An algorithm is a method of doing an operation. Writing and studying algorithms is one of the biggest branches of computer science.

For reasons that I cannot fathom, templates terrify many C++ programmers. Not just beginners; hang around any sizable C++ community for any length of time and you will inevitably see someone who is otherwise quite competent going to irrational lengths to avoid writing a template. This fear baffles me, because templates are not really any harder to write than non-templates – in fact, in many cases you can simply replace the hard-coded types with T, add the template declaration, and you’re done. This refusal to simply go generic when it is obviously the way to go can make an otherwise potentially useful bit of code almost entirely useless. Continue Reading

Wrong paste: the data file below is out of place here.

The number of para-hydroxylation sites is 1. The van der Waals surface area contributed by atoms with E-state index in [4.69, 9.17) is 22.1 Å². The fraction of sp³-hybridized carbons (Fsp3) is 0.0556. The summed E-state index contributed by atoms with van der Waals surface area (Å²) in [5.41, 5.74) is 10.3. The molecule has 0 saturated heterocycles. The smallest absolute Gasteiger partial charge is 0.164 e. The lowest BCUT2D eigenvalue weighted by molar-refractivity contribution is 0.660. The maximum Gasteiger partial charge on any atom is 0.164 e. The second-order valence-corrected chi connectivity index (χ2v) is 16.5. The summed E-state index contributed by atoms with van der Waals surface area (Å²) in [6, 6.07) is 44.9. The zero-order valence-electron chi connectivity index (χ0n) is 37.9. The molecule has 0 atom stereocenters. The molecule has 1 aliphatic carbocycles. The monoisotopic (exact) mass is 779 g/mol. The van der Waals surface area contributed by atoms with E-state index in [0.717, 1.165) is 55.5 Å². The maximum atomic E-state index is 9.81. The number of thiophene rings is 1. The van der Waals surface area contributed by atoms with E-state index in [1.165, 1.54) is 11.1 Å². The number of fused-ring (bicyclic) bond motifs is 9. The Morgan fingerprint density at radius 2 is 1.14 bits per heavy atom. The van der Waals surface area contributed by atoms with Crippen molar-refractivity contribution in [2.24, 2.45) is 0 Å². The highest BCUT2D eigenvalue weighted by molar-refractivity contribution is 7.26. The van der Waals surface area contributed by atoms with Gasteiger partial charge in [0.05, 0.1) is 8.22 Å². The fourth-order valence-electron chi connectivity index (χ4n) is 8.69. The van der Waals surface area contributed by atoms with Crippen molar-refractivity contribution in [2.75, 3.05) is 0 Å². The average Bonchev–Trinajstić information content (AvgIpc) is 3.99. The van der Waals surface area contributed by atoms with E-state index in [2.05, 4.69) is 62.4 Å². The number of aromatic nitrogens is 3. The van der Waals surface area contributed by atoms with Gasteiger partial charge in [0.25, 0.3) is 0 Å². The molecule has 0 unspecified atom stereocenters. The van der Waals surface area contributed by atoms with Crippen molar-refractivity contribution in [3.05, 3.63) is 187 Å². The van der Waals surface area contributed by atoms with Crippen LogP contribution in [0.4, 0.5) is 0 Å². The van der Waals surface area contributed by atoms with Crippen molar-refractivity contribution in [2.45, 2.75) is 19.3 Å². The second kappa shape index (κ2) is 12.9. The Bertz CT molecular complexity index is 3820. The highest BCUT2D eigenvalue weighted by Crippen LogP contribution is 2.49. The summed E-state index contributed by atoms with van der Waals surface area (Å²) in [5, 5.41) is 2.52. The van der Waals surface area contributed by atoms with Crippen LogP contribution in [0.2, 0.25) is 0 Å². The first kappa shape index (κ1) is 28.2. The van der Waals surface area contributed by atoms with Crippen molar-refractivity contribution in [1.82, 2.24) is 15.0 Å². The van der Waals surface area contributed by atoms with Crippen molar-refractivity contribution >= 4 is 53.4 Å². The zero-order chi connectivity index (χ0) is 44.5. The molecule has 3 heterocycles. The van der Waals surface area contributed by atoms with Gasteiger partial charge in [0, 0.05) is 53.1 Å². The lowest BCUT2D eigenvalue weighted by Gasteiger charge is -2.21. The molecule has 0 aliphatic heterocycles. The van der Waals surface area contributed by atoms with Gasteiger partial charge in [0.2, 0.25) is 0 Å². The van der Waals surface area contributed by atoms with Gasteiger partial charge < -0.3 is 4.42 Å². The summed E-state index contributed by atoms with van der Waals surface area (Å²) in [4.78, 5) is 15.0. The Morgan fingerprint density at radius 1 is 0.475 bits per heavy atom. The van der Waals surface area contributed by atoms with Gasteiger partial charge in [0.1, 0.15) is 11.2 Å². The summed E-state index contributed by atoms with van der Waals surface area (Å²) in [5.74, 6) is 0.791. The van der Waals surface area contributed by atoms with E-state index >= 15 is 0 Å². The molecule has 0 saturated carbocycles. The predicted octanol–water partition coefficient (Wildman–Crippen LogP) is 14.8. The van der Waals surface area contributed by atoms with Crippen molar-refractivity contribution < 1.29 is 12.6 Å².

One of my pet peeves about most C++ courses, tutorials, and books is that they seem to pointedly ignore algorithms. I don’t mean algorithms from a theoretical perspective, I mean the standard algorithms library – I am stunned at how many C++ teachers insist their students don’t use algorithms in their assignments. And aside from the actual standard algorithms themselves, most books, tutorials, and courses make absolutely no effort to discuss algorithms that follow the same general design. In my opinion, writing a standard-like algorithm should be one of the key parts of a modern C++ beginner’s course outline. Continue Reading